Forecast: Oil heat most expensive this winter

If forecasts for colder weather and high energy

If forecasts for colder weather and high energy prices are right, homeowners who use heating oil will pay more per gallon than last winter -- and will use considerably more of it. (Oct. 3, 2012) (Credit: Newsday / Audrey C. Tiernan)

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The coming winter might be the most expensive ever for Long Islanders who heat with oil.

If forecasts for colder weather and high energy prices are right, homeowners will pay more per gallon than last winter for heating oil -- and will use considerably more of it.

"Although nobody is going to be happy with the price, the real story for households this winter is the amount of oil they'll have to buy," said Tancred Lidderdale, an economist with the U.S. Department of Energy in Washington.

About two-thirds of Long Island homes are heated with oil and so are many businesses.

In the most recent state survey, on Tuesday, oil from full service dealers averaged $4.247 a gallon on Long Island. The average, from the state Energy Research and Development Authority, means a typical 200-gallon delivery would cost $849.40 -- about $70 more than at this time last year.

The underlying reason: high crude oil prices and growing world demand for "distillates" -- diesel and nearly-identical heating oil -- for transportation and industrial production. "Around the world, distillate inventories have been tight over the last couple of years and continue to be so," said Andy Lipow, president of Houston consulting company Lipow Oil Associates LLC. "That has been one of the main reasons for higher crude oil prices." The energy department said last week that U.S. heating oil and diesel inventories in the previous week were 22 percent below a year earlier.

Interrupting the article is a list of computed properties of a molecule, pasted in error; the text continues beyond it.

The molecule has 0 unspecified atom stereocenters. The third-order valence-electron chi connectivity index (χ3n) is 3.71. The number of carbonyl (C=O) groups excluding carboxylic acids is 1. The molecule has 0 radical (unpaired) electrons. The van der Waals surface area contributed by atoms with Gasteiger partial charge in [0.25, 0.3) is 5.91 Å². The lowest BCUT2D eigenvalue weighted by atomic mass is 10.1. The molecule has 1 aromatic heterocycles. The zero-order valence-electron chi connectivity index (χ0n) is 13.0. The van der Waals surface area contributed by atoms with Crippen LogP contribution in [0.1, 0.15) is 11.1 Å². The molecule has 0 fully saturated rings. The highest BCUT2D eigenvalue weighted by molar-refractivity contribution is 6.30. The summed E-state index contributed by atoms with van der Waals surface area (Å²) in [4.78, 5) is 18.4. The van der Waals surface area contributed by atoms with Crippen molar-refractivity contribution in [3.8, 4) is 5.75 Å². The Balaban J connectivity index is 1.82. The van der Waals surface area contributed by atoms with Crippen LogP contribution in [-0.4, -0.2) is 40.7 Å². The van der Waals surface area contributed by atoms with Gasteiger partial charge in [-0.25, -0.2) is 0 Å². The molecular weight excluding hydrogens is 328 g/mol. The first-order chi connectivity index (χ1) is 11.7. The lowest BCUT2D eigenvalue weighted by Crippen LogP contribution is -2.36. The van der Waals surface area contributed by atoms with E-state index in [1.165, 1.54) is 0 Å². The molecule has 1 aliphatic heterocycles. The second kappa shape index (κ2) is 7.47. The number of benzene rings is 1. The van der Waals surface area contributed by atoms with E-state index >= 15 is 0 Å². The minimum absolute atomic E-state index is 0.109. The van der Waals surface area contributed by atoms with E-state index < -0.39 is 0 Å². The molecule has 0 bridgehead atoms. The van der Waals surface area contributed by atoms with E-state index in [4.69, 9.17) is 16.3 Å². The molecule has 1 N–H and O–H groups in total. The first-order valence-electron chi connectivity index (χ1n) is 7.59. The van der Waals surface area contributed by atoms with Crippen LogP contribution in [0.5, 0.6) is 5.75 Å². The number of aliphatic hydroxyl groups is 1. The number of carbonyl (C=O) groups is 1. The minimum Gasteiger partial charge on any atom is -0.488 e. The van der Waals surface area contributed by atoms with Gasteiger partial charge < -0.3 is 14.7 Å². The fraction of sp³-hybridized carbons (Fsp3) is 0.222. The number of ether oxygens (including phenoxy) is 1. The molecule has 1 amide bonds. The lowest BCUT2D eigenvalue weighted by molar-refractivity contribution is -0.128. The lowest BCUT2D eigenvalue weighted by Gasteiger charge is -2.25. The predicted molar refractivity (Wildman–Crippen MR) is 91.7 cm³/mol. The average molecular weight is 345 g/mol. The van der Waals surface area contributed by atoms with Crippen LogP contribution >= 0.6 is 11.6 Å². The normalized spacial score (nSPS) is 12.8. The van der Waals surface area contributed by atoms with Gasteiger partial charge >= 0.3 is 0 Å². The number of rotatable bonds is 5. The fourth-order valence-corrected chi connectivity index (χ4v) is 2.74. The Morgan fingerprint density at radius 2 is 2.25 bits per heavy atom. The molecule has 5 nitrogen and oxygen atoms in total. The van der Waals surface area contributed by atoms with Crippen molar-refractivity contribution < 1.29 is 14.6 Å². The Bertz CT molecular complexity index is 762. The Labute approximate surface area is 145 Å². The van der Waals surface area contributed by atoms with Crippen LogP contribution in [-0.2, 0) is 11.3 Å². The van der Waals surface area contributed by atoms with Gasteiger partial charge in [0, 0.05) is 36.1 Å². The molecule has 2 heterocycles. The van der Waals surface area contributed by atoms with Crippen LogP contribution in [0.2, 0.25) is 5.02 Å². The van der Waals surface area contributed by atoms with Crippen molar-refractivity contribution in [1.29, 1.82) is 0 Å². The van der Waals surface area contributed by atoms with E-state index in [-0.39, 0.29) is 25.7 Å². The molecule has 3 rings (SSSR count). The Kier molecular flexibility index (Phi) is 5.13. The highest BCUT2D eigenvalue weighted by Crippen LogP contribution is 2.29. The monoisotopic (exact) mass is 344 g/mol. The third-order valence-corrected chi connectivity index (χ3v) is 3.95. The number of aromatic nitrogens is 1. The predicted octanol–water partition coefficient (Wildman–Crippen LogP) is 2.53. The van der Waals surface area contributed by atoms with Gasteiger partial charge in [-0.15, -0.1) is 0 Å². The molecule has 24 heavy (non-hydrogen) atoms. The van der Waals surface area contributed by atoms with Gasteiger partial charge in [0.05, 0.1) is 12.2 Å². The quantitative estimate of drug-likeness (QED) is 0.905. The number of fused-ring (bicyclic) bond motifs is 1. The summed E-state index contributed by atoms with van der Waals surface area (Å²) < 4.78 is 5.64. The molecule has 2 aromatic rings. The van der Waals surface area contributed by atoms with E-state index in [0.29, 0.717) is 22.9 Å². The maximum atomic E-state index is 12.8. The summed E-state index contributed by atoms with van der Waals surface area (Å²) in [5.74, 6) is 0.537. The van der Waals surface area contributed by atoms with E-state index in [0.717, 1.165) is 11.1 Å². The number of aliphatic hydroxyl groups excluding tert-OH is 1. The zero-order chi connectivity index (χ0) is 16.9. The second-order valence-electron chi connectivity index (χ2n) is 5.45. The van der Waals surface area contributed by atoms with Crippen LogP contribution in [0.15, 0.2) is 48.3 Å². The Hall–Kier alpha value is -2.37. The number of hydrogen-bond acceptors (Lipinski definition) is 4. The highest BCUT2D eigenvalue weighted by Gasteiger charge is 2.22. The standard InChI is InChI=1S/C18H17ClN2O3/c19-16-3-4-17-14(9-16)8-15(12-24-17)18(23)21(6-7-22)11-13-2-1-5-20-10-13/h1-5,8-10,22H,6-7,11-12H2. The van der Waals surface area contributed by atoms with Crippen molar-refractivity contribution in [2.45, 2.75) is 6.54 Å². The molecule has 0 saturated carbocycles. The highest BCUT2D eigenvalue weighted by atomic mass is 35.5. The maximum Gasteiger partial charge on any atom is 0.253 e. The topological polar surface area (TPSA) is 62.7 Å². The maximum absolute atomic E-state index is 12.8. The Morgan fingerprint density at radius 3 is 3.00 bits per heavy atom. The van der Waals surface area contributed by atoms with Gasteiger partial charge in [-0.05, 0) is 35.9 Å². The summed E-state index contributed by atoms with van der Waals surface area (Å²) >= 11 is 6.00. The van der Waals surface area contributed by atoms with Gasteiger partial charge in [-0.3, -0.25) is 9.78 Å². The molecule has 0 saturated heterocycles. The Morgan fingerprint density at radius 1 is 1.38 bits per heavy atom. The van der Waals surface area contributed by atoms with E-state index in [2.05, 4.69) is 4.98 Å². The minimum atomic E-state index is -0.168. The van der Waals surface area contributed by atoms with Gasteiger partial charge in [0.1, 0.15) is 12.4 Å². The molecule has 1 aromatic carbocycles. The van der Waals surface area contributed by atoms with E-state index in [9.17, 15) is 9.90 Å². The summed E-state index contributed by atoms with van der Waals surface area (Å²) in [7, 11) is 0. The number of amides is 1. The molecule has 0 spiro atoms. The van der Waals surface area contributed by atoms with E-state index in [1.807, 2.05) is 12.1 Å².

Natural gas on Long Island has been a relative bargain in recent years. In September it cost the equivalent of oil at $2.80 a gallon, as calculated by National Grid, $2.926 as calculated by the Oil Heat Institute. Natural gas prices are down a fraction of a percent from a year ago, says National Grid.

So, not surprisingly, National Grid says conversions to gas rose by 9.4 percent to 7,391 in the fiscal year ended March 31. National Grid says the cost of converting from oil to gas runs from about $6,500 to $10,000.

Joe Cortese, 58, of Franklin Square, is a recent convert. He says a $660 bill in February for oil at $4.29 gallon pushed him over the edge. "I've had it with having to watch the price of oil go up and down every time someone has indigestion in the Middle East," he said in an email.

The energy department forecast Wednesday that heating oil customers would pay 19 percent more to stay warm this winter -- "higher than any previous winter," mostly because of anticipated cold weather.

Dire predictions at this time last year for the cost of heating with oil proved wrong, but only because mild temperatures reduced homeowners' costs for the season -- by about $900 on average as of the end of February, as calculated by the Oil Heat Institute of Long Island, a trade group.

Last December, January and February were the third warmest on Long Island since the National Weather Service began keeping records at MacArthur Airport in 1986. Only 4.4 inches of snow fell, less than a quarter of what is normal.